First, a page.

**2014 SMO (Senior-Rd1) 7.** Find the largest number among the following numbers:

(A) (B) (C) (D) (E)

A good math olympiad student should have the graphs of , and memorized:

*(image courtesy of xpmath.com)*

is not used particularly often in olympiad math so there is no real need to memorise its graph. In any case, one can use the definition to derive the graph of :

*(image courtesy of xpmath.com)*

Now back to the question. Nobody remembers what the value of any trig function of is, so * this is an estimation problem*. The closest nice angle is , so we should try

*. For every trig function (denote as for now to be general), we can estimate as such:*

**approximating all trig functions of as trig functions of**,

where is some small number, and it is + or – depending on the graph. Now we know that for each trig function the value of is going to be different, but * since we are just estimating, we can assume they are all the same for now*. (We may need to think about how the different ‘s compare with each other later if there is a need for a tie-break.)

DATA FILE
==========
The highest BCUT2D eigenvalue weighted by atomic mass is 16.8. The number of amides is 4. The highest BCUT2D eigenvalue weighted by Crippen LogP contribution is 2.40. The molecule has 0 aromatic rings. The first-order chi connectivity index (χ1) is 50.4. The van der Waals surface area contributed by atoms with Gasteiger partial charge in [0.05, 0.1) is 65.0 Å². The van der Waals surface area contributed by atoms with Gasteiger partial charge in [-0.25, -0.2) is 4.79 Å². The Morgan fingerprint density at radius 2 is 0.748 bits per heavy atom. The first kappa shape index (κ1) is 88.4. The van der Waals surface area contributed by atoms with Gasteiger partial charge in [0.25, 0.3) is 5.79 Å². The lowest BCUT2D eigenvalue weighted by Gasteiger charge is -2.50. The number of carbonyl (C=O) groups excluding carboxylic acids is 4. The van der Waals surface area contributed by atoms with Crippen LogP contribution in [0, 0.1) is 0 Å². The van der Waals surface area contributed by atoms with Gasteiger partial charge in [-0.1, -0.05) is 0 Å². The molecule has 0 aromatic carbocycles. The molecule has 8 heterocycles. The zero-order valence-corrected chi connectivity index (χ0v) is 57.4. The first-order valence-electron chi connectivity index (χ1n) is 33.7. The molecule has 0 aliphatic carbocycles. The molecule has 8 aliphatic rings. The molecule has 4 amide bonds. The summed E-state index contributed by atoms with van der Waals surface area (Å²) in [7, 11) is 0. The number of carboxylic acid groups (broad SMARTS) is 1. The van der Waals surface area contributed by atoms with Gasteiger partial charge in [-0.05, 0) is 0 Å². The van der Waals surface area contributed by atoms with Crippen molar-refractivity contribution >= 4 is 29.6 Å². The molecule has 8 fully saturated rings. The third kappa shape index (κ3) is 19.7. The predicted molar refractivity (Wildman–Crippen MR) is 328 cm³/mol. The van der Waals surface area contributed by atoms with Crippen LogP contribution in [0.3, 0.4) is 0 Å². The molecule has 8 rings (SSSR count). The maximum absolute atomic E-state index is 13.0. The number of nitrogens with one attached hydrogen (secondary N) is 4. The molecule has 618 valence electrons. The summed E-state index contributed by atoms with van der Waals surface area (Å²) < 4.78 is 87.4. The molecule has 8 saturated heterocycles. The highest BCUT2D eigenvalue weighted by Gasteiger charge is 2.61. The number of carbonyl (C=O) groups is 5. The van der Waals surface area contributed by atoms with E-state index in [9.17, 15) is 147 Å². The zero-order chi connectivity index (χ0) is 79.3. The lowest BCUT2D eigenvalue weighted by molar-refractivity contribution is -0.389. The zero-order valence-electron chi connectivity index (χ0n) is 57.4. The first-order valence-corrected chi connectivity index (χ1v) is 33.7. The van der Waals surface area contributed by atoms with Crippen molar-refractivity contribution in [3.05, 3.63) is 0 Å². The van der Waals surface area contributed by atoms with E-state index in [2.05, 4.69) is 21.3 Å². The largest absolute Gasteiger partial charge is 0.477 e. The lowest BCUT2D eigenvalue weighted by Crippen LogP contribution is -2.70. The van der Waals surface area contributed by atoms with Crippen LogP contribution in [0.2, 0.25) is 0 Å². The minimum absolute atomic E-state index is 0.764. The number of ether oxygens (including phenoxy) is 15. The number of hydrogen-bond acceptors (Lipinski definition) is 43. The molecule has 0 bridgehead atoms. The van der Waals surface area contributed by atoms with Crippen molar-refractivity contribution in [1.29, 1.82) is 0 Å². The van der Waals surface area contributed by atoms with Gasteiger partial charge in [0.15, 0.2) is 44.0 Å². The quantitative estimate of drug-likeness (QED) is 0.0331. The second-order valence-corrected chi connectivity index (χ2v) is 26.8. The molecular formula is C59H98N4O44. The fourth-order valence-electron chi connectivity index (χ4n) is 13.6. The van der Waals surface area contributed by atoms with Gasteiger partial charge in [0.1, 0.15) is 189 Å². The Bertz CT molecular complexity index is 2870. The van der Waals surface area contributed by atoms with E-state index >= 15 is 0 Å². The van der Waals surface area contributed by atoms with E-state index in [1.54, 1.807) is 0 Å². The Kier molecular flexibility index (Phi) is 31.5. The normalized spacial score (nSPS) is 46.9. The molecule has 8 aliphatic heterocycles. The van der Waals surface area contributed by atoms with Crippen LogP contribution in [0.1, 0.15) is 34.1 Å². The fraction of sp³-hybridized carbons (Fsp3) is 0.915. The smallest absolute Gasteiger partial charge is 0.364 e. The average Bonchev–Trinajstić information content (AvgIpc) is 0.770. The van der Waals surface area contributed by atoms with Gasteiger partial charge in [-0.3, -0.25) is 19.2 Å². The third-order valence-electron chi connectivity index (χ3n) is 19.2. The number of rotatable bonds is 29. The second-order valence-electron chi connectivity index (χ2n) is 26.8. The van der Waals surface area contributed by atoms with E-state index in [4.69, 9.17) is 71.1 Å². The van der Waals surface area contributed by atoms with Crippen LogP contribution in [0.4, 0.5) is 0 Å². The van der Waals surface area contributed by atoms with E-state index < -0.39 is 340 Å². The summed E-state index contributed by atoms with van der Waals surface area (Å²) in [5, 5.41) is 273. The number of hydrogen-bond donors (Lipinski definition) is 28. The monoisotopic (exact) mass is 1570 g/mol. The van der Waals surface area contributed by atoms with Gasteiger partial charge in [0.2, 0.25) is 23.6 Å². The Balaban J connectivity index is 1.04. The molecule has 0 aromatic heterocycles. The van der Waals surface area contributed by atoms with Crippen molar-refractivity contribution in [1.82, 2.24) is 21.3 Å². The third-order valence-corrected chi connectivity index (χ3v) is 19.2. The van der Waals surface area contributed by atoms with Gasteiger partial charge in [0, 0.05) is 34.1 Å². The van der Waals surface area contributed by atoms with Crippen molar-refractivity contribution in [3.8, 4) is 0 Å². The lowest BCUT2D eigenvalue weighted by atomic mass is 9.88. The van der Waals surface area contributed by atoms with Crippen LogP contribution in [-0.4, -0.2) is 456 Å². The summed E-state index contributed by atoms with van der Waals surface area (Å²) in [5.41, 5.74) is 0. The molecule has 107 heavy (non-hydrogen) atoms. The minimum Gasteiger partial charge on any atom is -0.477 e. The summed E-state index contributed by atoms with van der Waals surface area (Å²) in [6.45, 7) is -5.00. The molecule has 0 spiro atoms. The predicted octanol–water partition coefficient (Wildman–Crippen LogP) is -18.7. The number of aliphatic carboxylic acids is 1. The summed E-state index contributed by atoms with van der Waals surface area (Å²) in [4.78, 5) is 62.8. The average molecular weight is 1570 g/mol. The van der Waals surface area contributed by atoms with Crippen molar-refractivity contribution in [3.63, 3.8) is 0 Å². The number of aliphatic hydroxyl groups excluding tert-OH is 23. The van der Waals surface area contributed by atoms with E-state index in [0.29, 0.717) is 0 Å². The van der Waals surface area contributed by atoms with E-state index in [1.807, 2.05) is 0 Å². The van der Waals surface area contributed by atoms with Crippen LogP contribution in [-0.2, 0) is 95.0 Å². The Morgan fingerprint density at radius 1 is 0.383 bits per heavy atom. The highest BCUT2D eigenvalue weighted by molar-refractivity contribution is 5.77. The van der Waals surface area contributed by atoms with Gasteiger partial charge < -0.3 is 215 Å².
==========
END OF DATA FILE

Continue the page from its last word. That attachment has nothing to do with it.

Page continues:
Using the graphs above, we can write:

We can plug these expressions in to options (A) to (E) to get estimates for them:

* The term with should be negligible so we can focus on comparing the first term*. The prime candidates for being the largest are (B) and (D). Noting that both of them have the term , it boils down to whether or is larger.

* One way to determine which is larger is to assume that one is bigger than the other, then manipulate the equation to a point where it becomes obvious whether the inequality is true or not.* If we assume that (B) is larger than (D), then:

which is clearly false. Hence, our original assumption must be false, meaning that (D) is larger than (B). The answer is **(D)**.